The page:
Robertson Hall at Princeton University
Digression: Sound as Affective Threshold

My experience of sound as an affective threshold was first inspired by my experience of Robertson Hall, built on the Princeton University campus by Minoru Yamasaki, the architect of the World Trade Center, in the same years as the Newark campus was being constructed. Robertson Hall is shaped as a symmetrical rectangle, with identical entrances on its two parallel, longer sides. Walking into the building from either entrance, one steps into a central lobby with a high ceiling reaching up to a skylight and an internal balcony with offices ringing its upper third. Yamasaki envisioned the lobby as a communal meeting space in which scholars, emerging from the quiet isolation of their quasi-monkish office ‘cells,’ could join the community of scholars and the shared deliberations of the public sphere. At the same time, the narrow, vertical rise of the space also suggests the cathedral, as the thin lines of the design elements draw the gaze upwards to the light and invoke the quiet contemplation of the sacred space.

Both interpretations – communal space and sacred space – are possible given the spatial design, and both modes are in fact experienced by the entrant, not simultaneously, but separately and distinctly depending on which entrance s/he uses. The doors – as structural thresholds – are identical in their shape, design, and materials. But if one enters from one side, one has the feeling of stepping into a communal space, in which people lounge and speak in natural tones of voice. If one enters from the other side, one has the feeling of stepping into a sacred space, one of hushed tones, with the imperative to lower one’s voice out of respect for the quiet sanctuary.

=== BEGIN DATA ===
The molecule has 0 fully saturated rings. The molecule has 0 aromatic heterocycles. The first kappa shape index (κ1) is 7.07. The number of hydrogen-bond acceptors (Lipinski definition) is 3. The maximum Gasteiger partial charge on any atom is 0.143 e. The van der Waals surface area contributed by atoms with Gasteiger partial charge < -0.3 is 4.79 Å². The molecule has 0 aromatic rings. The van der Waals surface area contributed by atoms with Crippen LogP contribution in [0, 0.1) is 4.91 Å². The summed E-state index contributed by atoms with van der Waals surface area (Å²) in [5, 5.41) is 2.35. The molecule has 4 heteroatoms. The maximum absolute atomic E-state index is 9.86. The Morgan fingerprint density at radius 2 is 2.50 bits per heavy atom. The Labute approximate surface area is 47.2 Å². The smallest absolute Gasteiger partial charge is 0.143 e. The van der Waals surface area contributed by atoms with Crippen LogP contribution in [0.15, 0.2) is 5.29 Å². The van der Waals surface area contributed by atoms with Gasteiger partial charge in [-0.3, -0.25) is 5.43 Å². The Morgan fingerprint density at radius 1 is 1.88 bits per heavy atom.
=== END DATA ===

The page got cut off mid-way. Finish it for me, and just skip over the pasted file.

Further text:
What produces this profound difference in affect? Not the structural threshold – not the doors, or the walls – nor the activities occurring inside. If you enter the one side and then the other within a matter of minutes, with the same occupants inside, you still get the difference in sensory experience and affect.

The difference is produced by the sound outside of the building. Outside of one entrance is a grassy knoll that slopes steeply down to a street intersection, making it inaccessible for people to sit upon. The grass lawn is empty and quiet. Entering from that side, the lobby seems like a space of social community, where normal tones of voice can be used in the hum of conversation. Outside of the other entrance is a large plaza with a recessed fountain that invites visitors to walk down into its flat basin. The fountain spray is loud and has the sonic effect of a waterfall, matching the noise of the families and children who play in the fountain. Entering from this side, the lobby seems unusually still and hushed, deep in serene contemplation, cathedral-like.